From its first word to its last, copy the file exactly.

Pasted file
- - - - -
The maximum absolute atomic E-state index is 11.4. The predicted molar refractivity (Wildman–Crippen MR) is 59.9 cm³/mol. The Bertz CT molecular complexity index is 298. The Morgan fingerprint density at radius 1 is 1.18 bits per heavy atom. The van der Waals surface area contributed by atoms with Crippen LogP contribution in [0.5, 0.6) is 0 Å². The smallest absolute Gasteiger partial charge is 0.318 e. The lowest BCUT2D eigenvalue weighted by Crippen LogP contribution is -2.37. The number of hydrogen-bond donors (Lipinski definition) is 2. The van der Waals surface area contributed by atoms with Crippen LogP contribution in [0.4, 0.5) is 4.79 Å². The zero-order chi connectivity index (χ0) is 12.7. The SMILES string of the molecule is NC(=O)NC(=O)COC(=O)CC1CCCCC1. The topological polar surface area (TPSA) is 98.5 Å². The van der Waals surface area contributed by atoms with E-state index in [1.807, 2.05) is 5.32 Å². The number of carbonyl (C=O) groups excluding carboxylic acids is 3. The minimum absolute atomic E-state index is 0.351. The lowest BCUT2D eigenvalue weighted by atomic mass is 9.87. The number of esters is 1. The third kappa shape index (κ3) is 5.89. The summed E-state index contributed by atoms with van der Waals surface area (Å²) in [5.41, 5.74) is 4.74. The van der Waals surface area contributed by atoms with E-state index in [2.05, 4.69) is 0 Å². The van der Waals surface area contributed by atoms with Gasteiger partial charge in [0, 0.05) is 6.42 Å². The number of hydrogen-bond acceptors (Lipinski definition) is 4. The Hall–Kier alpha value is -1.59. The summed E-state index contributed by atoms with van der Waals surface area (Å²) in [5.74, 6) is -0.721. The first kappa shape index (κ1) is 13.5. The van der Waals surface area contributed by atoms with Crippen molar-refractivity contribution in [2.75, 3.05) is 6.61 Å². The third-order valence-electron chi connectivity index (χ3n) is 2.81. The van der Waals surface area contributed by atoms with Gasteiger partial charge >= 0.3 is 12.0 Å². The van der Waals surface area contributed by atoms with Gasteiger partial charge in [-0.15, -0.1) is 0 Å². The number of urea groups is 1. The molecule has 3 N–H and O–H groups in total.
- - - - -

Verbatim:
The maximum absolute atomic E-state index is 11.4. The predicted molar refractivity (Wildman–Crippen MR) is 59.9 cm³/mol. The Bertz CT molecular complexity index is 298. The Morgan fingerprint density at radius 1 is 1.18 bits per heavy atom. The van der Waals surface area contributed by atoms with Crippen LogP contribution in [0.5, 0.6) is 0 Å². The smallest absolute Gasteiger partial charge is 0.318 e. The lowest BCUT2D eigenvalue weighted by Crippen LogP contribution is -2.37. The number of hydrogen-bond donors (Lipinski definition) is 2. The van der Waals surface area contributed by atoms with Crippen LogP contribution in [0.4, 0.5) is 4.79 Å². The zero-order chi connectivity index (χ0) is 12.7. The SMILES string of the molecule is NC(=O)NC(=O)COC(=O)CC1CCCCC1. The topological polar surface area (TPSA) is 98.5 Å². The van der Waals surface area contributed by atoms with E-state index in [1.807, 2.05) is 5.32 Å². The number of carbonyl (C=O) groups excluding carboxylic acids is 3. The minimum absolute atomic E-state index is 0.351. The lowest BCUT2D eigenvalue weighted by atomic mass is 9.87. The number of esters is 1. The third kappa shape index (κ3) is 5.89. The summed E-state index contributed by atoms with van der Waals surface area (Å²) in [5.41, 5.74) is 4.74. The van der Waals surface area contributed by atoms with E-state index in [2.05, 4.69) is 0 Å². The van der Waals surface area contributed by atoms with Gasteiger partial charge in [0, 0.05) is 6.42 Å². The number of hydrogen-bond acceptors (Lipinski definition) is 4. The Hall–Kier alpha value is -1.59. The summed E-state index contributed by atoms with van der Waals surface area (Å²) in [5.74, 6) is -0.721. The first kappa shape index (κ1) is 13.5. The van der Waals surface area contributed by atoms with Crippen molar-refractivity contribution in [2.75, 3.05) is 6.61 Å². The third-order valence-electron chi connectivity index (χ3n) is 2.81. The van der Waals surface area contributed by atoms with Gasteiger partial charge >= 0.3 is 12.0 Å². The van der Waals surface area contributed by atoms with Gasteiger partial charge in [-0.15, -0.1) is 0 Å². The number of urea groups is 1. The molecule has 3 N–H and O–H groups in total.